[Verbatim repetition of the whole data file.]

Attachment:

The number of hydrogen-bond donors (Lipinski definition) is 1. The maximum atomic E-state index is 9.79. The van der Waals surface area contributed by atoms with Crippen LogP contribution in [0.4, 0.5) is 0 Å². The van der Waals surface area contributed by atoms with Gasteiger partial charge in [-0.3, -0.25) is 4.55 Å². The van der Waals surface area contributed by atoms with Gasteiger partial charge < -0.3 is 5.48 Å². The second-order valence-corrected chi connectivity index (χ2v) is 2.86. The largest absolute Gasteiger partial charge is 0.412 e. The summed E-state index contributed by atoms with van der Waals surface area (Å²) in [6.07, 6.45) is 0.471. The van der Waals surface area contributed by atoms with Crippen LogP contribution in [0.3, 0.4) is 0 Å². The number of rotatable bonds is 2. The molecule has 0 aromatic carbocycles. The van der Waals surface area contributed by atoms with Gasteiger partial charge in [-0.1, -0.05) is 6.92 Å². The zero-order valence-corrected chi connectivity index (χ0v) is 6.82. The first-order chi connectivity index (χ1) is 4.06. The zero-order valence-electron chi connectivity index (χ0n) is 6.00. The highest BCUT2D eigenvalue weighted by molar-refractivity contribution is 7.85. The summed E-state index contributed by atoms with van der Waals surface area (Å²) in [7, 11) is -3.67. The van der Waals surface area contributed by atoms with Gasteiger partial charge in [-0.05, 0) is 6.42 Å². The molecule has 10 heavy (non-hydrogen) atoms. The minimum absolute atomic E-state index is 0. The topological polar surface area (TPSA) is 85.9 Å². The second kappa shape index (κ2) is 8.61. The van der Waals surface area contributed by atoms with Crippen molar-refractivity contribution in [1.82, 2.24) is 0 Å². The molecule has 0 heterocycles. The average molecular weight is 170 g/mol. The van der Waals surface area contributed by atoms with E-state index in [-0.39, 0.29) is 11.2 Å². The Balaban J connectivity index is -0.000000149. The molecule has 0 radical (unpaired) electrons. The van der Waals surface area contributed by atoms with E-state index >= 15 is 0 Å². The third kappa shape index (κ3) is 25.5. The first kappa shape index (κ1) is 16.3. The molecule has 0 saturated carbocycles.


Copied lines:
The number of hydrogen-bond donors (Lipinski definition) is 1. The maximum atomic E-state index is 9.79. The van der Waals surface area contributed by atoms with Crippen LogP contribution in [0.4, 0.5) is 0 Å². The van der Waals surface area contributed by atoms with Gasteiger partial charge in [-0.3, -0.25) is 4.55 Å². The van der Waals surface area contributed by atoms with Gasteiger partial charge < -0.3 is 5.48 Å². The second-order valence-corrected chi connectivity index (χ2v) is 2.86. The largest absolute Gasteiger partial charge is 0.412 e. The summed E-state index contributed by atoms with van der Waals surface area (Å²) in [6.07, 6.45) is 0.471. The van der Waals surface area contributed by atoms with Crippen LogP contribution in [0.3, 0.4) is 0 Å². The number of rotatable bonds is 2. The molecule has 0 aromatic carbocycles. The van der Waals surface area contributed by atoms with Gasteiger partial charge in [-0.1, -0.05) is 6.92 Å². The zero-order valence-corrected chi connectivity index (χ0v) is 6.82. The first-order chi connectivity index (χ1) is 4.06. The zero-order valence-electron chi connectivity index (χ0n) is 6.00. The highest BCUT2D eigenvalue weighted by molar-refractivity contribution is 7.85. The summed E-state index contributed by atoms with van der Waals surface area (Å²) in [7, 11) is -3.67. The van der Waals surface area contributed by atoms with Gasteiger partial charge in [-0.05, 0) is 6.42 Å². The molecule has 10 heavy (non-hydrogen) atoms. The minimum absolute atomic E-state index is 0. The topological polar surface area (TPSA) is 85.9 Å². The second kappa shape index (κ2) is 8.61. The van der Waals surface area contributed by atoms with Crippen molar-refractivity contribution in [1.82, 2.24) is 0 Å². The molecule has 0 heterocycles. The average molecular weight is 170 g/mol. The van der Waals surface area contributed by atoms with E-state index in [-0.39, 0.29) is 11.2 Å². The Balaban J connectivity index is -0.000000149. The molecule has 0 radical (unpaired) electrons. The van der Waals surface area contributed by atoms with E-state index >= 15 is 0 Å². The third kappa shape index (κ3) is 25.5. The first kappa shape index (κ1) is 16.3. The molecule has 0 saturated carbocycles.